- Personalized treatment plans for patients with small renal tumors may significantly increase life expectancy as opposed to partial nephrectomy
- Early-stage kidney cancer patients with heart diseases and other comorbidities could substantially benefit from this treatment option
- New research recommends the use of computer simulation models to add value to clinical trials
In patients with kidney or renal cancer, the kidney cells turn malignant, grow unrestrictedly and form tumors. These renal tumors are most often detected at an early stage and surgically treated. The procedure, referred to as partial nephrectomy involves removal of the tumor and part of the kidney that is diseased. However, not all patients would be suited for surgery, particularly those with chronic kidney disease. For these patients, the new research recommends personalized treatment plans as opposed to surgical options in order to extend life expectancy.
The lead author of the research team and Assistant Professor of Radiology and Population Health at NYU Langone Health in New York City, Dr. Stella K Kang has mentioned, "There may be clear-cut risks with an operation in these patients. Patients may have significant heart disease or other comorbidities, or a limited life expectancy for some other reason,"
Alternatives to NephrectomyMost small tumors are either benign or very slow-growing malignancies. Hence they require continuous monitoring, periodically through CT scans to check for variations in tumor size. This option would work for those patients who are not suited for surgery.
Dr. Kang explains that this active surveillance option, despite its potential, is being underutilized owing to lack of consensus guidelines and decision-support tools. Talking about considering options other than surgery, Dr. Kang mentioned that "We need a better way of weighing the risks, so that more patients can be considered for non-surgical management."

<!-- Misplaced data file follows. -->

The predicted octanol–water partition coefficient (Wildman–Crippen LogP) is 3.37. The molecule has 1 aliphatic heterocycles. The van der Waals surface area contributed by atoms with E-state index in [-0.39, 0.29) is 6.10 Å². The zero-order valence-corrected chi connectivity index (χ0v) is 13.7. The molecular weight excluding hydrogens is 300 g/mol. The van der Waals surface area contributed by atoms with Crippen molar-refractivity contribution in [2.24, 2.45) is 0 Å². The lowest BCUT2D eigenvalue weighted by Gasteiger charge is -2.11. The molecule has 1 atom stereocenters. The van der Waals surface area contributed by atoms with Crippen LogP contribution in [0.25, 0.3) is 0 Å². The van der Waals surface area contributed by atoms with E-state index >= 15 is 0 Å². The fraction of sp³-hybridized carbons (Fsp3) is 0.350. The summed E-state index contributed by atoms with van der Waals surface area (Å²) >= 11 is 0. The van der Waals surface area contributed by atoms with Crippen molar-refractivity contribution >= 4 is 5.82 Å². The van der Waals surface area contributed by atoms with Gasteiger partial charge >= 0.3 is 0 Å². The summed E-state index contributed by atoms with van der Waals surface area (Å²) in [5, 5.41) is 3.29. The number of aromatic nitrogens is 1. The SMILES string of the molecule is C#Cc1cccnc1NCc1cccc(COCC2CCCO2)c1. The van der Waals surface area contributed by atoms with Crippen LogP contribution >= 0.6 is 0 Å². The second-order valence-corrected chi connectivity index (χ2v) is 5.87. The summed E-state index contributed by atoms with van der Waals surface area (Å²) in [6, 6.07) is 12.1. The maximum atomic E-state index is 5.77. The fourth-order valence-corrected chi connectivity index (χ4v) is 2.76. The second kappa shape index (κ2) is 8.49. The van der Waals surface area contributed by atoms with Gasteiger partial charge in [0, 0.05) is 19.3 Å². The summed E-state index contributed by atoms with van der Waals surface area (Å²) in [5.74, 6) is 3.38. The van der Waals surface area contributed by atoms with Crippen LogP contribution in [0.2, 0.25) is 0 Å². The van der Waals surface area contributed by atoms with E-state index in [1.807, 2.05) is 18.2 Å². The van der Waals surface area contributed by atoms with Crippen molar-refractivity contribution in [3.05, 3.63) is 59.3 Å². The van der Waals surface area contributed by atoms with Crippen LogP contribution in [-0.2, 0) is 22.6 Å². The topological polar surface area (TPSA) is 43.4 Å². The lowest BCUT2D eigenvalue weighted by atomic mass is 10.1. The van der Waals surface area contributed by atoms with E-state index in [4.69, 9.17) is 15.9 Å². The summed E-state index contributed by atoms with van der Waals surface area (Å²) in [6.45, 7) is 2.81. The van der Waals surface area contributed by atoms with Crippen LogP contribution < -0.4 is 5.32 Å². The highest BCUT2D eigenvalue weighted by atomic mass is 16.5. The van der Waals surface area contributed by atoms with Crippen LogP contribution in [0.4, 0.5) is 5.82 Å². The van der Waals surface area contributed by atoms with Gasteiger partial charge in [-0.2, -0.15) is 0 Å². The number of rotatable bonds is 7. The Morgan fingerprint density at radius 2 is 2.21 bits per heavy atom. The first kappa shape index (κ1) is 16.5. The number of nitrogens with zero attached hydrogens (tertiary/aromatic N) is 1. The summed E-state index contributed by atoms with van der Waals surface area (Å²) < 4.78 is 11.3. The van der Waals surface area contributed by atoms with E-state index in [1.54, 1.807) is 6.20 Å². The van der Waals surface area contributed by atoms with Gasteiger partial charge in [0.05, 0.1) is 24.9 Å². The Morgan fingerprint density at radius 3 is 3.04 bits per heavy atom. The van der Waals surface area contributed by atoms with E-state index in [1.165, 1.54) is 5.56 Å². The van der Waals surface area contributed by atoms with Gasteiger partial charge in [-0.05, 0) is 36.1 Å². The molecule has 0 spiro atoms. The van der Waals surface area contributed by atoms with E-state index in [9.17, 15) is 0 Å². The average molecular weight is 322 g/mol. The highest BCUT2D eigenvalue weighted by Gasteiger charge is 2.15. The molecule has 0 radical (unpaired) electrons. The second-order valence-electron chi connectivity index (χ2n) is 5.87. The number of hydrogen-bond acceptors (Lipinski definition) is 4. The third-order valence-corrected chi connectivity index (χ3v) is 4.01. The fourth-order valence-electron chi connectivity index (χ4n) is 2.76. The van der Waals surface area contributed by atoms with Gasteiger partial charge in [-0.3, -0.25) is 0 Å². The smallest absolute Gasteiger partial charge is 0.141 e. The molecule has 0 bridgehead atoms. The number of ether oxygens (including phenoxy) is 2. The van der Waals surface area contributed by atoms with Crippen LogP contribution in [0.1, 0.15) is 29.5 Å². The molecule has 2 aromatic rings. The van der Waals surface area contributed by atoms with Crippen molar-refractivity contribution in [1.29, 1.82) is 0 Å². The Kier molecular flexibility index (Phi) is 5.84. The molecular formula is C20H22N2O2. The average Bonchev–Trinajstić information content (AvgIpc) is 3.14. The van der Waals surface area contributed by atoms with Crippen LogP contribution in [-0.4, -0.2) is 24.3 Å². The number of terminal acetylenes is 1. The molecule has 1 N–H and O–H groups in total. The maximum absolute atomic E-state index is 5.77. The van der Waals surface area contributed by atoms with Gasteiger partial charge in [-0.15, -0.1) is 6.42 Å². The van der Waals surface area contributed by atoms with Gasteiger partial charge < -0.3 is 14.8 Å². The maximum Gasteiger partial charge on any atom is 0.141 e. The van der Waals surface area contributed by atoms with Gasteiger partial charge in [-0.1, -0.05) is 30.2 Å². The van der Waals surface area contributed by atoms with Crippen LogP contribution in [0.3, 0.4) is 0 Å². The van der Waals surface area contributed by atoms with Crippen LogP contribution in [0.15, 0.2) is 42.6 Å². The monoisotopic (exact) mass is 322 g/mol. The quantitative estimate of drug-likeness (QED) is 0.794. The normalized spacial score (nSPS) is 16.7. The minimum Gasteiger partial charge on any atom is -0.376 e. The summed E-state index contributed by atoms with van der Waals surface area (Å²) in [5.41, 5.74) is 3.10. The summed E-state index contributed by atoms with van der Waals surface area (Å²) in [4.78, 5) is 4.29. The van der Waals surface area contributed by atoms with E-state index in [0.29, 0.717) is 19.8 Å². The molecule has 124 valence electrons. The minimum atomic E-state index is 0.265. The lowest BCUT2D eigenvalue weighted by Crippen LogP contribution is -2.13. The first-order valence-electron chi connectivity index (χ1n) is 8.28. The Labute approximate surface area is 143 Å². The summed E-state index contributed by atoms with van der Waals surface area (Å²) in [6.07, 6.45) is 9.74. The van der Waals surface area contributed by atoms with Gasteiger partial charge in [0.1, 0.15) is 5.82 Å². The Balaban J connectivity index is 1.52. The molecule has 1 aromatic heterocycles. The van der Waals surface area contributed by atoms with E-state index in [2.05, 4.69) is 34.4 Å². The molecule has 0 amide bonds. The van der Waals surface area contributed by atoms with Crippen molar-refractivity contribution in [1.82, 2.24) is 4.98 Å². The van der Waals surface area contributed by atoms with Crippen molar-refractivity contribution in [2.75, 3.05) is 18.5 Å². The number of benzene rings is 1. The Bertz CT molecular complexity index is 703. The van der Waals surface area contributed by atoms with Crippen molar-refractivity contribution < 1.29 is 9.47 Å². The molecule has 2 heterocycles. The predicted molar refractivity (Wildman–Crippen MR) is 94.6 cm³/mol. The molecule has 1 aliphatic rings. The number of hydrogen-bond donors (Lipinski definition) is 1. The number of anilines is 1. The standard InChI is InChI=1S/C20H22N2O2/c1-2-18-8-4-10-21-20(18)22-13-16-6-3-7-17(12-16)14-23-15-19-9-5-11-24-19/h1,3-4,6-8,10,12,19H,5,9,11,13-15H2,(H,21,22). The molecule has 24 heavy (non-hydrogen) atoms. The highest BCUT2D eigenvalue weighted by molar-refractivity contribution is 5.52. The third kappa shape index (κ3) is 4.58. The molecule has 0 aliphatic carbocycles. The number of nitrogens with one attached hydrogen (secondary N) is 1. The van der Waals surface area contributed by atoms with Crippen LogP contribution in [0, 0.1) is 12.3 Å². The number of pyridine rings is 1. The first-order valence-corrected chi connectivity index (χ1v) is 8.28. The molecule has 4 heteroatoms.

Findings from SimulationsPartial nephrectomy yielded the longest life expectancy in patients of all ages with normal renal function based on 1 million simulations. Whereas, in patients with chronic kidney disease, increased life expectancy was a result of personalized approaches like active surveillance as opposed to nephrectomy.
Personalized treatment decisions have been found to extend life expectancy by more than two years in many simulated subgroups with moderate chronic kidney disease, in contrast to the standard surgical approach.
Another significant finding from the simulations was using MRI to predict papillary renal cell carcinoma. This type of cancer is slow growing and to potentially improve long-term health outcomes in these patients, treatment plans like active surveillance would be effective.
The research team believes that the model would add more value to the clinical decision-making process. Dr. Kang explains that the information from the model would help in comprehending the benefits and risks of active surveillance and help select the right treatments for the right patients.
She said, "There is probably a larger proportion of patients with small renal tumors who merit a fuller discussion of options than is currently recognized. While the model does not prescribe one specific treatment, it does provide a set of estimates so that patients and providers can get more information on the viable options."
Effectiveness of biopsy, the tool used to differentiate between cancer and benign masses, could also be improved if the tumor subtype information is incorporated into the decision-making process.
Why Computer Simulations?Randomized clinical trials continue to remain the cornerstone of evidence-based medicine. Despite this, their reach is limited by the time and cost factor involved and also they only represent a limited set of patients. This study has illustrated that computer simulations, on a larger scale, could provide supplemental information to knowledge gained from clinical trials.
To conclude, Dr. Kang was quoted saying, "Computer disease models can be useful for studying diseases and potential interventions and guiding prospective studies, helping us understand where the research is needed the most."
- Personalised Treatment for Small Renal Tumors: Decision Analysis of Competing Causes of Mortality - (https://pubs.rsna.org/doi/10.1148/radiol.2018181114)